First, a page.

There is evidence everywhere that our criminal justice system is undergoing a crisis of practice. Increased police violence and the concomitant distrust of police in many communities, fear of aggressive enforcement tactics more generally, worries about widespread governmental surveillance and, above all, a concern with overcriminalization and mass incarceration-these are the dreary and familiar stuff of daily headlines. But, this crisis of practice in tum reflects a deeper crisis of how we theorize about criminal law. We lack, for the most part, any worked-out theory of what the policing and processing of crime should look like. Nor do we have real consensus on what things should be criminalized.1 And while we have theories of punishment in seeming abundance, they address a world that is, for the most part, divorced from our current reality.2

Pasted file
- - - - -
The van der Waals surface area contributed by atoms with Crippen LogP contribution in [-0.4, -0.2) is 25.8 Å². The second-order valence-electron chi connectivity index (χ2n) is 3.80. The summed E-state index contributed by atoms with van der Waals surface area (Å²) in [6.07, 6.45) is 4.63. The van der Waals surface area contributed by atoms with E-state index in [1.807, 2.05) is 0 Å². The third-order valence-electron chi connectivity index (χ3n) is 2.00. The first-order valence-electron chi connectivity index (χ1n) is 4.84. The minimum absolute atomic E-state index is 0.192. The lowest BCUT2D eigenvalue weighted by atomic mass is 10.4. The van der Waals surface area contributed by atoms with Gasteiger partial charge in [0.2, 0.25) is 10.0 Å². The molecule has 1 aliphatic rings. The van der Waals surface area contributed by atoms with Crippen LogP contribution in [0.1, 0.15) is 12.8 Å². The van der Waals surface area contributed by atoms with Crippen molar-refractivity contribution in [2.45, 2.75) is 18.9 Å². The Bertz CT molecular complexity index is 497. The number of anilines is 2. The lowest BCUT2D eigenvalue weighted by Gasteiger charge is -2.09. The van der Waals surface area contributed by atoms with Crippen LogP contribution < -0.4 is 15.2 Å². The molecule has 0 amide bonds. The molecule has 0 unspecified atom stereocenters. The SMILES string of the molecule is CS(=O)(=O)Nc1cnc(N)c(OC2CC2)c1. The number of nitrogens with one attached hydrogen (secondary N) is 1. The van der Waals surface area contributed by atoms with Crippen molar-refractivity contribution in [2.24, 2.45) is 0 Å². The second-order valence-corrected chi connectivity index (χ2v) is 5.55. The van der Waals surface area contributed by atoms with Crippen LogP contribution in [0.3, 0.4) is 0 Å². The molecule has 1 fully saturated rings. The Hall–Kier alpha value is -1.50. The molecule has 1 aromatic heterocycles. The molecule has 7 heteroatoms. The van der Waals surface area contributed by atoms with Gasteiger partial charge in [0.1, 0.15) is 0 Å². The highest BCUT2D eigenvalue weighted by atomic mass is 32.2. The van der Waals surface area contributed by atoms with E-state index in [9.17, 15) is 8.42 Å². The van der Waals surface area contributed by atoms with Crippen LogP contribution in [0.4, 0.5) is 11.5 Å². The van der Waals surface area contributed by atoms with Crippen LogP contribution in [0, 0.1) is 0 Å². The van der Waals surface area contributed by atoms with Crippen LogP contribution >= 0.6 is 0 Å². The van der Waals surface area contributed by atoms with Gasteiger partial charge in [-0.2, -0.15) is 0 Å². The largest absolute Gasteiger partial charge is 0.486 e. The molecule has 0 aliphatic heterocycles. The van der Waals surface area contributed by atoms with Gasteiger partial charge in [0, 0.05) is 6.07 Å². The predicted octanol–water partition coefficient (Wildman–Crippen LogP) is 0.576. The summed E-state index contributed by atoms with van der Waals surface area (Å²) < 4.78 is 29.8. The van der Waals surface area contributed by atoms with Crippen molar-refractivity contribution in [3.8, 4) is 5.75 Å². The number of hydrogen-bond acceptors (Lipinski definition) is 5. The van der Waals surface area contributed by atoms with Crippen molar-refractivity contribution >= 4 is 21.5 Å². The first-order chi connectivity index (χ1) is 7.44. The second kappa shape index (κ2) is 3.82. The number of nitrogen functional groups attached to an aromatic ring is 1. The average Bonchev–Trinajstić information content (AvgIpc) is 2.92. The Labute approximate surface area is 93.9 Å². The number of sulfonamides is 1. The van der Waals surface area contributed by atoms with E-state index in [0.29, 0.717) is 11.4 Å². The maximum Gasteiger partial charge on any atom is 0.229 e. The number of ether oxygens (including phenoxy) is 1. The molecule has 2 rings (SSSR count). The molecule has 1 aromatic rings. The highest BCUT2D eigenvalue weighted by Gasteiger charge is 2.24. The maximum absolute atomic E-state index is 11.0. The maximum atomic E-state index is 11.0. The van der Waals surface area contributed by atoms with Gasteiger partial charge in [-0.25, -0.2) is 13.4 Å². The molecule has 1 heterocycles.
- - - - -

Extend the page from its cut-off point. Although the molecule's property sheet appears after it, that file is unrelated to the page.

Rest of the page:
In particular, neither theories of deterrence nor retribution can explain, in any straightforward way, what is wrong with the warehousing of millions of people in prisons and jails across America.3 We live, as many have observed, in a "carceral state. "4 Our theories of criminal law
and punishment, for from giving us grounds to criticize that practice, could in some ways be said to be propping it up.5 If we need to punish harshly because retribution demands it, or because deterrence requires it, then the carceral state is not an unfortunate reality. It may be a normative necessity.
Chad Flanders.Criminals Behind the Veil: Political Philosophy and Punishment. 31 BYU Journal of Public Law (2016).